Radio and television are two different media, sometimes borrowing from each other, but occupying distinct cultural niches. This American Life is an hour-long radio program produced by Chicago Public Radio on WBEZ 91.5 FM. Ira Glass hosts the show, which delves into eccentric realms of the nation in an attempt to capture a piece of Americana. Airing on Showtime for the first time on March 22, This American Life took on a new form: TV.
The radio program, on the air since 1995, will continue to run. However, Glass will now host 30-minute episodes on Showtime. The TV program is more focused, concentrating on one theme during the show. What makes the jump to television so challenging for a radio program is that the two media are vastly different. It is much more difficult than going from television to film or from theater to film.
The TV show cannot afford to lose that intangible quality that made the radio version so appealing for so many years. From the very first televised episode, it has been apparent that the two shows are distinctly separate entities.
When I first found out that there was going to be a television version of the radio program, I immediately worried that the radio program was being replaced. Thankfully, that is not the case. The television program is not merely a visual facsimile of the radio show. It is much more.
In the second episode, “My Way,” there is a brief yet gripping story about a photographer who made beautiful art at the expense of others. He describes a picture he took of a woman before and as a wave swept her into the ocean. The photographs are amazing because of the pain they evoke. The shots of the man and his pictures focus on his enlarger and other photographic equipment. The camerawork moves in and out of focus, mirroring the story and giving the audience crisp shots. It was at this moment that I saw the niche the Showtime series fills. The show embraces the medium of TV while still retaining the narrative devices that have made the radio show so successful for years.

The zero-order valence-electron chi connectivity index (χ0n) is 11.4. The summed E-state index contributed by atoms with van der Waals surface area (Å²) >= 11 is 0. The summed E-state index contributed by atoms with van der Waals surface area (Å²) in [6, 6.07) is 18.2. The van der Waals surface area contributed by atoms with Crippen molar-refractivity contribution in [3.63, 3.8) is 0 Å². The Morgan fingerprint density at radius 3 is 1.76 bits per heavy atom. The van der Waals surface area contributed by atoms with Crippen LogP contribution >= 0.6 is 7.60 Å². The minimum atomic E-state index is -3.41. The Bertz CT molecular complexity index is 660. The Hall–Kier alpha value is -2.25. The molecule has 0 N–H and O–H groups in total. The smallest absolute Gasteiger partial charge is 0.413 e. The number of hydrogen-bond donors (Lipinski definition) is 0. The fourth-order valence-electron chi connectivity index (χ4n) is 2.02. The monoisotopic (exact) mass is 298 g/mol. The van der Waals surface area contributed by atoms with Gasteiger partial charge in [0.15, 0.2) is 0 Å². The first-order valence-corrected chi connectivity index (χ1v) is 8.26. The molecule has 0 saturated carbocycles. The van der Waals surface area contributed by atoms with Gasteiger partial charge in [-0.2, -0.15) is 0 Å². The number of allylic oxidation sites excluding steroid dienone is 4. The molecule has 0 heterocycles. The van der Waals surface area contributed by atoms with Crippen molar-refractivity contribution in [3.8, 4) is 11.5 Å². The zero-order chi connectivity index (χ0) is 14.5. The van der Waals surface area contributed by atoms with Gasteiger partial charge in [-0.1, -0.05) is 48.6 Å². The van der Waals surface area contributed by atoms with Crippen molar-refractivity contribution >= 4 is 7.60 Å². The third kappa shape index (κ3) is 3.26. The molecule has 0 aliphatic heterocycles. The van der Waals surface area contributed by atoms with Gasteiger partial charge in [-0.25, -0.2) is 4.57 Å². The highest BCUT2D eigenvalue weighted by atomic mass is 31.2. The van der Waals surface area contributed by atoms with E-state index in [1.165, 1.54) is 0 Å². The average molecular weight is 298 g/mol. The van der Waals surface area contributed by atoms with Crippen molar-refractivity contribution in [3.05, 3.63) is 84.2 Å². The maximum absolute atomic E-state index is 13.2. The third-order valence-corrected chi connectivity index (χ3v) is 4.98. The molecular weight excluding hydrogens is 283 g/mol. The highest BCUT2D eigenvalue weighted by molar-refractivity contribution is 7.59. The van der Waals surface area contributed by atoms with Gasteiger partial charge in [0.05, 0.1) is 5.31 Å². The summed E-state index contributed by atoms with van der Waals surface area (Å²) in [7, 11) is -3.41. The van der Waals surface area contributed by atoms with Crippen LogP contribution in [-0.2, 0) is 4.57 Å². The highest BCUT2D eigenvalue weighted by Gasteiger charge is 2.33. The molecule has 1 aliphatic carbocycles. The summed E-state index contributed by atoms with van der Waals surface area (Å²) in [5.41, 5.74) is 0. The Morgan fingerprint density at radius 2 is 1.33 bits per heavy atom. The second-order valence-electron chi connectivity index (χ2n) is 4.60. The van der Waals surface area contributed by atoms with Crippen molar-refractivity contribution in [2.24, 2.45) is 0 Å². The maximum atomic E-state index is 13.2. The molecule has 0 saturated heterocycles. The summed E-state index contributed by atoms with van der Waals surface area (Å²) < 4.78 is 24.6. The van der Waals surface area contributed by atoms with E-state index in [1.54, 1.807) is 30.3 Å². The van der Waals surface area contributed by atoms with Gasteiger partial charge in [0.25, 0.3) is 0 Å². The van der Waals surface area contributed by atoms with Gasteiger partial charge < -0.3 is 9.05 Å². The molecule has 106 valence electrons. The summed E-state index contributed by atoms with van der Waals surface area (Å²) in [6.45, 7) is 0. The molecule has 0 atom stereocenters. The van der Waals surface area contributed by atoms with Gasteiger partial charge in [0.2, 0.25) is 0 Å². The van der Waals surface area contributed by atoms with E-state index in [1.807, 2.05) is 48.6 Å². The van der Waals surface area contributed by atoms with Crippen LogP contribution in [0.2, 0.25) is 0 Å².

The show runs the gamut from the episode featuring a 15-year-old who refuses to believe in love to a painter from Utah who rounds up bearded men from all walks of life in order to reproduce Biblical scenes. One thing that makes it instantly apparent this show is fully visual exists in the subject matter. In only five shows, there have been stories about painters, photographers, and documentary filmmakers. The visual arts play a major role in the themes of the shows, giving the program an almost self-reflexive quality if one considers the show’s genesis. Music and the auditory dominate the radio. The cinematography of the television series, which is often breathtaking, make it more than just a filmed version of the radio program.
The quirkiness of Ira Glass has always been a perfect fit for the material presented. Before each act, Glass sits at a desk with an old-fashioned radio microphone set in the foreground of an empty American landscape. These places have been a field, an ice shelf, in front of a snow-capped mountain range, and even a mundane parking lot.
The most compelling story thus far, in my opinion, was the prologue to the fourth episode. Depicted through cartoons, Glass and Jeff Potter discuss how Potter lost his humanity as a first grader. He describes an art project in which the students created cardboard cameras and started rivaling newscasts. All across the playground, fake cameras and fake news sprouted up until one child was seen beaten up. Perhaps Larry David’s inspiration for the Seinfeld finale, the other children did nothing besides focus their fake cameras on the child. The story, so brief, and yet so powerful, exemplifies the type of work that Glass has been doing for years and is now doing through a new medium.